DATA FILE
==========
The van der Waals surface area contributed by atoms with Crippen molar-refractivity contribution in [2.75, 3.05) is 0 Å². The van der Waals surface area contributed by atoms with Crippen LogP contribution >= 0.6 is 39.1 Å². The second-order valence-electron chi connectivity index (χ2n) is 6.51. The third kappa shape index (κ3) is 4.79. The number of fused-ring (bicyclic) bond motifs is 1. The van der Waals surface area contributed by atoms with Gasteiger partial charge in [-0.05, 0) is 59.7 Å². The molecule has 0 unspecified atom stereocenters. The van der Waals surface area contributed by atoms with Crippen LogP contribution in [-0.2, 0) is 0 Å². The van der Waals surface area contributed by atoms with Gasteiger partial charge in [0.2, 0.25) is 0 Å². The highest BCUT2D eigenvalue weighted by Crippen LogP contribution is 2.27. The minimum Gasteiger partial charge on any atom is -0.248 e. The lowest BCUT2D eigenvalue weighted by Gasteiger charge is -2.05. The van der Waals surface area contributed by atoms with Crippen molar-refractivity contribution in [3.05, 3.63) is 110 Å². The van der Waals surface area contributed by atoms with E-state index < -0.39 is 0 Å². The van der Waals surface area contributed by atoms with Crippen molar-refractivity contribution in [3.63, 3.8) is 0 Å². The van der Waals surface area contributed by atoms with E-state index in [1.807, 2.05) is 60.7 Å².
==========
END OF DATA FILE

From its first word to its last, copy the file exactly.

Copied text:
The van der Waals surface area contributed by atoms with Crippen molar-refractivity contribution in [2.75, 3.05) is 0 Å². The van der Waals surface area contributed by atoms with Crippen LogP contribution >= 0.6 is 39.1 Å². The second-order valence-electron chi connectivity index (χ2n) is 6.51. The third kappa shape index (κ3) is 4.79. The number of fused-ring (bicyclic) bond motifs is 1. The van der Waals surface area contributed by atoms with Gasteiger partial charge in [-0.05, 0) is 59.7 Å². The molecule has 0 unspecified atom stereocenters. The van der Waals surface area contributed by atoms with Crippen LogP contribution in [-0.2, 0) is 0 Å². The van der Waals surface area contributed by atoms with Gasteiger partial charge in [0.2, 0.25) is 0 Å². The highest BCUT2D eigenvalue weighted by Crippen LogP contribution is 2.27. The minimum Gasteiger partial charge on any atom is -0.248 e. The lowest BCUT2D eigenvalue weighted by Gasteiger charge is -2.05. The van der Waals surface area contributed by atoms with Crippen molar-refractivity contribution in [3.05, 3.63) is 110 Å². The van der Waals surface area contributed by atoms with E-state index < -0.39 is 0 Å². The van der Waals surface area contributed by atoms with Crippen molar-refractivity contribution in [3.63, 3.8) is 0 Å². The van der Waals surface area contributed by atoms with E-state index in [1.807, 2.05) is 60.7 Å².